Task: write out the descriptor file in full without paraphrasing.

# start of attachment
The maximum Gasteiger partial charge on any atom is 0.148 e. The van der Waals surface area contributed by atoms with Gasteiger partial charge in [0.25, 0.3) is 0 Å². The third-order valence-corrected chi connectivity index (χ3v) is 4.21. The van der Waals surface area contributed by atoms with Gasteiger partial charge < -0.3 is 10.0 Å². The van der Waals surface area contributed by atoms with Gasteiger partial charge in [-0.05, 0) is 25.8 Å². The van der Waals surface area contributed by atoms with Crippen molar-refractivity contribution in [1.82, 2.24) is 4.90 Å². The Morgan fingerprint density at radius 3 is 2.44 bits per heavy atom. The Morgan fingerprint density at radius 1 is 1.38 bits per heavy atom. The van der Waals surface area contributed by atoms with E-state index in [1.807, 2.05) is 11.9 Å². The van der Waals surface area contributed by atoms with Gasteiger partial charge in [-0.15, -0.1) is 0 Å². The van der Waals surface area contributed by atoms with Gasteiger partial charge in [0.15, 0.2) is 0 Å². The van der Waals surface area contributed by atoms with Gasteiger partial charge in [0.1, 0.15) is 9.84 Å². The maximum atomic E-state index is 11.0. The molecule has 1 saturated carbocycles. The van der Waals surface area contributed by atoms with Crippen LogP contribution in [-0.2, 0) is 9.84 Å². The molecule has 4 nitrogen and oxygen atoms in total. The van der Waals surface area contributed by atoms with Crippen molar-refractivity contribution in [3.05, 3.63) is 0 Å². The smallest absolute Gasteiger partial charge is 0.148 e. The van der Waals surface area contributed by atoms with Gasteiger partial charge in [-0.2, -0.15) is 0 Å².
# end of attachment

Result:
The maximum Gasteiger partial charge on any atom is 0.148 e. The van der Waals surface area contributed by atoms with Gasteiger partial charge in [0.25, 0.3) is 0 Å². The third-order valence-corrected chi connectivity index (χ3v) is 4.21. The van der Waals surface area contributed by atoms with Gasteiger partial charge < -0.3 is 10.0 Å². The van der Waals surface area contributed by atoms with Gasteiger partial charge in [-0.05, 0) is 25.8 Å². The van der Waals surface area contributed by atoms with Crippen molar-refractivity contribution in [1.82, 2.24) is 4.90 Å². The Morgan fingerprint density at radius 3 is 2.44 bits per heavy atom. The Morgan fingerprint density at radius 1 is 1.38 bits per heavy atom. The van der Waals surface area contributed by atoms with E-state index in [1.807, 2.05) is 11.9 Å². The van der Waals surface area contributed by atoms with Gasteiger partial charge in [-0.15, -0.1) is 0 Å². The van der Waals surface area contributed by atoms with Gasteiger partial charge in [0.15, 0.2) is 0 Å². The van der Waals surface area contributed by atoms with Gasteiger partial charge in [0.1, 0.15) is 9.84 Å². The maximum atomic E-state index is 11.0. The molecule has 1 saturated carbocycles. The van der Waals surface area contributed by atoms with Crippen LogP contribution in [-0.2, 0) is 9.84 Å². The molecule has 4 nitrogen and oxygen atoms in total. The van der Waals surface area contributed by atoms with Crippen molar-refractivity contribution in [3.05, 3.63) is 0 Å². The smallest absolute Gasteiger partial charge is 0.148 e. The van der Waals surface area contributed by atoms with Gasteiger partial charge in [-0.2, -0.15) is 0 Å².